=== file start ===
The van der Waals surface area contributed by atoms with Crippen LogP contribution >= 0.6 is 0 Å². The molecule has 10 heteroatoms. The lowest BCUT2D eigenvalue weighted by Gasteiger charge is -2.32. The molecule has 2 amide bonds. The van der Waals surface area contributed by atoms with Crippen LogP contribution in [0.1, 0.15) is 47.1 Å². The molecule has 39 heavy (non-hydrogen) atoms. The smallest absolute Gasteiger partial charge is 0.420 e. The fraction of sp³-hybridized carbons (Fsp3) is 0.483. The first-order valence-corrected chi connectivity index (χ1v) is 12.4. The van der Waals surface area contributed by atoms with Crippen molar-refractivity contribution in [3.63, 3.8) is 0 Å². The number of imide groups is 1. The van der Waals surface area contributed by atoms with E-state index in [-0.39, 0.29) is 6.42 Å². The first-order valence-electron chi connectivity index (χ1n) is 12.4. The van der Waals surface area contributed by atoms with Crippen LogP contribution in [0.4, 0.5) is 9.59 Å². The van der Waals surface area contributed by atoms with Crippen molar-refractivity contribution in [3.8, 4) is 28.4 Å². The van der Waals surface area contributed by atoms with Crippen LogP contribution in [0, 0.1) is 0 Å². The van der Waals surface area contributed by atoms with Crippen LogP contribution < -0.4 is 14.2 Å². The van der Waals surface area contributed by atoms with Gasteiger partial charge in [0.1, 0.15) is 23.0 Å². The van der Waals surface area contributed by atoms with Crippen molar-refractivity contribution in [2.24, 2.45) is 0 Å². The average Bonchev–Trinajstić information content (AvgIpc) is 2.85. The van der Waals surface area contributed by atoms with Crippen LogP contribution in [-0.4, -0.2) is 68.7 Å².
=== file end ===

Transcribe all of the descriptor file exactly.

The van der Waals surface area contributed by atoms with Crippen LogP contribution >= 0.6 is 0 Å². The molecule has 10 heteroatoms. The lowest BCUT2D eigenvalue weighted by Gasteiger charge is -2.32. The molecule has 2 amide bonds. The van der Waals surface area contributed by atoms with Crippen LogP contribution in [0.1, 0.15) is 47.1 Å². The molecule has 39 heavy (non-hydrogen) atoms. The smallest absolute Gasteiger partial charge is 0.420 e. The fraction of sp³-hybridized carbons (Fsp3) is 0.483. The first-order valence-corrected chi connectivity index (χ1v) is 12.4. The van der Waals surface area contributed by atoms with Crippen molar-refractivity contribution in [3.63, 3.8) is 0 Å². The number of imide groups is 1. The van der Waals surface area contributed by atoms with E-state index in [-0.39, 0.29) is 6.42 Å². The first-order valence-electron chi connectivity index (χ1n) is 12.4. The van der Waals surface area contributed by atoms with Crippen LogP contribution in [0.4, 0.5) is 9.59 Å². The van der Waals surface area contributed by atoms with Crippen molar-refractivity contribution in [3.8, 4) is 28.4 Å². The van der Waals surface area contributed by atoms with Crippen LogP contribution in [0, 0.1) is 0 Å². The van der Waals surface area contributed by atoms with Crippen LogP contribution < -0.4 is 14.2 Å². The van der Waals surface area contributed by atoms with Gasteiger partial charge in [0.1, 0.15) is 23.0 Å². The van der Waals surface area contributed by atoms with Crippen molar-refractivity contribution in [2.24, 2.45) is 0 Å². The average Bonchev–Trinajstić information content (AvgIpc) is 2.85. The van der Waals surface area contributed by atoms with Crippen LogP contribution in [-0.4, -0.2) is 68.7 Å².